In recent years, machine learning (ML) with deep neural networks (DNNs) has been widely deployed in diverse application domains. However, the growing complexity of DNN models, the slowdown of technology scaling, and the proliferation of edge devices are driving a demand for higher DNN performance and energy efficiency. ML applications have shifted from general-purpose processors to dedicated hardware accelerators in both academic and commercial settings. In line with this trend, there has been an active body of research on both algorithms and hardware architectures for neural network specialization.

This talk presents our recent investigation into DNN optimization and low-precision quantization, using a co-design approach featuring contributions to both algorithms and hardware accelerators. First, we review static network pruning techniques and show a fundamental link between group convolutions and circulant matrices – two previously disparate lines of research in DNN compression. Then we discuss channel gating, a dynamic, fine-grained, and trainable technique for DNN acceleration. Unlike static approaches, channel gating exploits input-dependent dynamic sparsity at run time. This results in a significant reduction in compute cost with a minimal impact on accuracy. Finally, we present outlier channel splitting, a technique to improve DNN weight quantization by removing outliers from the weight distribution without retraining.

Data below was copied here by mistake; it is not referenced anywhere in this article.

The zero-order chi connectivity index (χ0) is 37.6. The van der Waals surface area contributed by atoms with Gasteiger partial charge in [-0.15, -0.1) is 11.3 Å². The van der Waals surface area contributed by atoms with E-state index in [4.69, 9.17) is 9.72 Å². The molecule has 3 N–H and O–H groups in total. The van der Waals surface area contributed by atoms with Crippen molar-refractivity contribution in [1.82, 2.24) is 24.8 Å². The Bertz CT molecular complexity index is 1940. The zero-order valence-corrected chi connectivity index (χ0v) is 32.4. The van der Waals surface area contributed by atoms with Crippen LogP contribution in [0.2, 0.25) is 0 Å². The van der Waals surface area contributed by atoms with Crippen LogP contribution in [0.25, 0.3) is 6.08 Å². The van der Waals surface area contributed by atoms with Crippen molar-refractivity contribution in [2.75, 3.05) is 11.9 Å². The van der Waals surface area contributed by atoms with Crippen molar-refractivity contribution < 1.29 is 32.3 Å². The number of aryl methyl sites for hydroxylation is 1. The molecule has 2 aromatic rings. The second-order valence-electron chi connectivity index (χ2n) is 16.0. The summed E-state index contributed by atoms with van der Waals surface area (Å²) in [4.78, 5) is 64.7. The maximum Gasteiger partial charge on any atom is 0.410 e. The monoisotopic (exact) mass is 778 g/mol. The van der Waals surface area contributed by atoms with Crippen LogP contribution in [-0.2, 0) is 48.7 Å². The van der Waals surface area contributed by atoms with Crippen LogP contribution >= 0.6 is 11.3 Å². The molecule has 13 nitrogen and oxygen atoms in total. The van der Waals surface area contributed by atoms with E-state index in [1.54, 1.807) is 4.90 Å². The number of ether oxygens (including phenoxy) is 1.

Zhiru Zhang
Fri 3:45 p.m. - 4:15 p.m. [iCal]
Poster Session 2 (Break)
Gabriele Prato, Urmish Thakker, Laura I Galindez Olascoaga, Tianyu Zhang, Vahid Partovi Nia, Kamil Adamczewski
Fri 4:15 p.m. - 4:45 p.m. [iCal]
Adaptive Multi-Task Neural Networks for Efficient Inference (Invited Talk)
Rogerio Feris
Fri 4:45 p.m. - 5:15 p.m. [iCal]
Kernel and Graph Optimization for DL Model Execution (Invited Talk)
Jinwon Lee
Fri 5:15 p.m. - 5:45 p.m. [iCal]
Configurable Cloud-Scale DNN Processor for Real-Time AI (Invited Talk)
Bita Darvish Rouhani
Fri 5:45 p.m. - 6:45 p.m. [iCal]
Oral Session 2 (Presentation)
Shun Liao, Jeff McKinstry, Peter Izsak, Meng Li, Qijing (Jenny) Huang, Gonçalo Mordido

Author Information

Raj Parihar (Microsoft)
Raj Parihar (Microsoft)
Michael Goldfarb (Nvidia)
Michael Goldfarb (Qualcomm)

SoC Architecture Research @ Qualcomm

Satyam Srivastava (Intel Corporation)
TAO SHENG (Amazon)
Debajyoti Pal (Cadence Design Systems, Inc.)